What’s the difference between these investment terms: pullback, correction, and bear market? The investment industry has an amazing amount of jargon for every aspect of the business. These three terms are related to any market’s current prive versus where it was recently. They are related to a drop in the markets and they tell investors and traders how far the market has dropped from it’s recent highs.
Definition of a **pullback**: a drop of 7% or more from recent highs. I consider pullbacks healthy an expect to see as many as a half dozen throughout the year. The challenge with pullbacks, especially post-financial crisis, is that investors are very nervous about them becoming corrections.
Definition of a **correction**: a drop of 10% or more from recent highs. I also consider a correction to be a healthy exercise for the markets. In a typical year, we would have one move lower into a correction. If the investors are paying attention, they begin to buy at these depressed levels, thereby ending the correction. If the market was just too far ahead of itself, then it could continue to drop into a bear market.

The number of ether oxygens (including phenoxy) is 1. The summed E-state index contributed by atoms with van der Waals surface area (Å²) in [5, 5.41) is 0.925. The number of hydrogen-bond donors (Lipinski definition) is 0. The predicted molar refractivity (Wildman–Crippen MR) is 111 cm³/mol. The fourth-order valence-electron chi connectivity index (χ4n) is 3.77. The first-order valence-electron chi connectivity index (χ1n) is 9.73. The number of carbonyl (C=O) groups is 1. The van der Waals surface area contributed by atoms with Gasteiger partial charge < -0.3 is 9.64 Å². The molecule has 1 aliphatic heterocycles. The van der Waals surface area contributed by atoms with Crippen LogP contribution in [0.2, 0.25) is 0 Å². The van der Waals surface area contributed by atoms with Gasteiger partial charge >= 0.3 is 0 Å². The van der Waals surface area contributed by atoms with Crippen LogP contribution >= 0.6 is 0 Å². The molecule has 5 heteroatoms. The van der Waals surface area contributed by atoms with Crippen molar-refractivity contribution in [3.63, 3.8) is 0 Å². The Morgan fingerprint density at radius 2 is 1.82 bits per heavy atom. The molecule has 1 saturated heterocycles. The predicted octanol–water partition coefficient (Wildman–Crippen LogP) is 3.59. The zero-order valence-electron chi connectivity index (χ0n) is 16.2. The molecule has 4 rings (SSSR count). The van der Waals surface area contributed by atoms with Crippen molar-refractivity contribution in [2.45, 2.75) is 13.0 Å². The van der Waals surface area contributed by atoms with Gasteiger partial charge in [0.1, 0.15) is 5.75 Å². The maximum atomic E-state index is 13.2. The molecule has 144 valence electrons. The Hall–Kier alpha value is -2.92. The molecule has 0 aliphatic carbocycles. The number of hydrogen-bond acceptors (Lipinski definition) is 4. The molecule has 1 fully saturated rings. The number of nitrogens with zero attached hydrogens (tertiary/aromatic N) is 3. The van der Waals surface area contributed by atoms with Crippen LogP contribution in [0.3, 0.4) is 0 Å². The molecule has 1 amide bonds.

Definition of a **bear market**: a drop of 20% or more from recent highs. Bear markets aren’t fun and occur about once every five years. They are usually brought on by overpriced stocks (a hot market) or by economic slowdowns or political unrest. The more nervous investors get, the less they value stocks. The more stocks drop, the more nervous investors get, so they value stocks even less. I know. It makes no sense.
The caveat here is that there is no such thing as a normal market! Markets ebb and flow because investors are emotional humans (along with the robot trading software programs that were written by humans.) As long as emotions rule the day, then achieving rationality is nearly impossible.
These definitions, nor the market conditions they represent, do not predict the future, but for long term investors, they can give a good reminder that it’s time to make another deposit into your accounts.